Turns out, we do have them. libstdc++ contains a heuristic
kludge where it checks if libpthread is linked into the process and conditionally executes an atomic add or non-atomic add depending on the result. Post 2020, it doesn’t directly use the libpthread hack, but uses glibc’s native support for this.
These kinds of things always make me sad about C++ (especially compared to how nice and clean things seem to be in Rust world), but at least it’s nice knowing that the committee did consider it and there are good reasons why to not have this in the C++ stdlib. The most compelling reason is that in the absence of a borrow checker, it is all too easy to silently use a non-atomic shared_ptr in multithreaded code.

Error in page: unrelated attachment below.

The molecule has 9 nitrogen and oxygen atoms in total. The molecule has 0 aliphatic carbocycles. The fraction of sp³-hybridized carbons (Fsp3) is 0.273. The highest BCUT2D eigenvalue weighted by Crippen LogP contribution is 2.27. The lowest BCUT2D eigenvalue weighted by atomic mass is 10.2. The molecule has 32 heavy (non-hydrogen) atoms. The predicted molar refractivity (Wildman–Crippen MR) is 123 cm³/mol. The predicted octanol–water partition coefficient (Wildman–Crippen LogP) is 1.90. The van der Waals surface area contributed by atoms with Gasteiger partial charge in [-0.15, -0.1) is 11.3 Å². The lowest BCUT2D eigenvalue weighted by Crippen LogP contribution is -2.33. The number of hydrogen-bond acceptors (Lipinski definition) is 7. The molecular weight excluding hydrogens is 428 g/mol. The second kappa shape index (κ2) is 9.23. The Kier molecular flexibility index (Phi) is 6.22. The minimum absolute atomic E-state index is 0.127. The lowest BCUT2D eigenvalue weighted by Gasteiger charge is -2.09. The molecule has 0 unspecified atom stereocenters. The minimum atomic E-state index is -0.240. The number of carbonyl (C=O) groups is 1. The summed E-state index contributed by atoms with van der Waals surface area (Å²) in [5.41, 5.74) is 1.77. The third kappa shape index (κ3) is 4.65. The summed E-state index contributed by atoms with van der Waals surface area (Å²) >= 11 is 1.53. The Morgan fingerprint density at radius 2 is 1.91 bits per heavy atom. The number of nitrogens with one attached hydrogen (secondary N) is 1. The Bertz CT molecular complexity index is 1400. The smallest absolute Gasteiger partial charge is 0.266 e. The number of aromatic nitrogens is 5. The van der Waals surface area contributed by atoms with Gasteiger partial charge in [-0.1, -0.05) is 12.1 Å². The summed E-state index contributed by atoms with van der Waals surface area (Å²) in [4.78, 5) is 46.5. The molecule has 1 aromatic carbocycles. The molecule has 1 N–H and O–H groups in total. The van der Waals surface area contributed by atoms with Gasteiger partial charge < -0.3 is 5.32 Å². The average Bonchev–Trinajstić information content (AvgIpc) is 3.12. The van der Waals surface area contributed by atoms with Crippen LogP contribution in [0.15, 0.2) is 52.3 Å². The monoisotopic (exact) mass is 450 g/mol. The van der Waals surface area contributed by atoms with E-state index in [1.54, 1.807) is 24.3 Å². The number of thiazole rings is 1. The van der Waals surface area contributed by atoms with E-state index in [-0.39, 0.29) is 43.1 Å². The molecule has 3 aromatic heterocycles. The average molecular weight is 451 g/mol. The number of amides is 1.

Wrote a thread about it:
I get asked why I’m into C++ and not Rust.
Above all, it’s pragmatic. C++ is simply what’s used for the work I aspire to do, and I don’t have time for both.
Beyond that, I still think there’s at least one reason to learn C++ today: out of respect for where it’s gotten us. A lot of lessons to learn from something that powers the world, flaws and all.
And when you do learn Rust, you’ll understand it better. The C++ context will give you a deeper & more intuitive appreciation for why it’s like it is.
Rust wouldn’t be what it is without C++. 🤝